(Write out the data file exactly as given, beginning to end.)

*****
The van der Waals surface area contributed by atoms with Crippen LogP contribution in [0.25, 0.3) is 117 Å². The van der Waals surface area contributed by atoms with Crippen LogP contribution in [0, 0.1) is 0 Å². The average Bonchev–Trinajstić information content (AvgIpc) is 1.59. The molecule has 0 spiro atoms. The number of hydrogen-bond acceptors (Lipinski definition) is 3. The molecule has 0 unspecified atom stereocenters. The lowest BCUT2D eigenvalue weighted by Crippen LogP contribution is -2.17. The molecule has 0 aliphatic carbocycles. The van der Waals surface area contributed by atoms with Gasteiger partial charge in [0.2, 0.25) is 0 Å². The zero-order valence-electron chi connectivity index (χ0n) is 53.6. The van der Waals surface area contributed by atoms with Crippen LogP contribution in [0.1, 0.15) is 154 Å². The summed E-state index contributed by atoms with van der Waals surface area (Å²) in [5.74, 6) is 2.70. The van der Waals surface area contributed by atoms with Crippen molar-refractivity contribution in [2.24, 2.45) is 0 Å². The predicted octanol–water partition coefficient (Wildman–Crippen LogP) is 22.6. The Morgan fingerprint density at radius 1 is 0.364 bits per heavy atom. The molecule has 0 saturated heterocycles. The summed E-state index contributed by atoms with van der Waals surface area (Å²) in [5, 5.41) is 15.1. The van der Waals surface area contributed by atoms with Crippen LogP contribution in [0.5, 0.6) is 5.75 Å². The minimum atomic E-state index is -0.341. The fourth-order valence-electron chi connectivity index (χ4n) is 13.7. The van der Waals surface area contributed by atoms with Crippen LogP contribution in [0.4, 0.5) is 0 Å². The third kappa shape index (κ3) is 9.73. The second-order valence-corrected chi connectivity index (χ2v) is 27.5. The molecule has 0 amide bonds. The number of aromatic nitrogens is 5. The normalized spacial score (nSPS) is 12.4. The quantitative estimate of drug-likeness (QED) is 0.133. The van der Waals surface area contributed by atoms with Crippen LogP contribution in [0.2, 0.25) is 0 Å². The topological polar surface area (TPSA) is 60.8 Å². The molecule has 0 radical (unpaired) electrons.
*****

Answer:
The van der Waals surface area contributed by atoms with Crippen LogP contribution in [0.25, 0.3) is 117 Å². The van der Waals surface area contributed by atoms with Crippen LogP contribution in [0, 0.1) is 0 Å². The average Bonchev–Trinajstić information content (AvgIpc) is 1.59. The molecule has 0 spiro atoms. The number of hydrogen-bond acceptors (Lipinski definition) is 3. The molecule has 0 unspecified atom stereocenters. The lowest BCUT2D eigenvalue weighted by Crippen LogP contribution is -2.17. The molecule has 0 aliphatic carbocycles. The van der Waals surface area contributed by atoms with Gasteiger partial charge in [0.2, 0.25) is 0 Å². The zero-order valence-electron chi connectivity index (χ0n) is 53.6. The van der Waals surface area contributed by atoms with Crippen LogP contribution in [0.1, 0.15) is 154 Å². The summed E-state index contributed by atoms with van der Waals surface area (Å²) in [5.74, 6) is 2.70. The van der Waals surface area contributed by atoms with Crippen molar-refractivity contribution in [2.24, 2.45) is 0 Å². The predicted octanol–water partition coefficient (Wildman–Crippen LogP) is 22.6. The Morgan fingerprint density at radius 1 is 0.364 bits per heavy atom. The molecule has 0 saturated heterocycles. The summed E-state index contributed by atoms with van der Waals surface area (Å²) in [5, 5.41) is 15.1. The van der Waals surface area contributed by atoms with Crippen LogP contribution in [0.5, 0.6) is 5.75 Å². The minimum atomic E-state index is -0.341. The fourth-order valence-electron chi connectivity index (χ4n) is 13.7. The van der Waals surface area contributed by atoms with Crippen LogP contribution in [0.4, 0.5) is 0 Å². The third kappa shape index (κ3) is 9.73. The second-order valence-corrected chi connectivity index (χ2v) is 27.5. The molecule has 0 amide bonds. The number of aromatic nitrogens is 5. The normalized spacial score (nSPS) is 12.4. The quantitative estimate of drug-likeness (QED) is 0.133. The van der Waals surface area contributed by atoms with Crippen LogP contribution in [0.2, 0.25) is 0 Å². The topological polar surface area (TPSA) is 60.8 Å². The molecule has 0 radical (unpaired) electrons.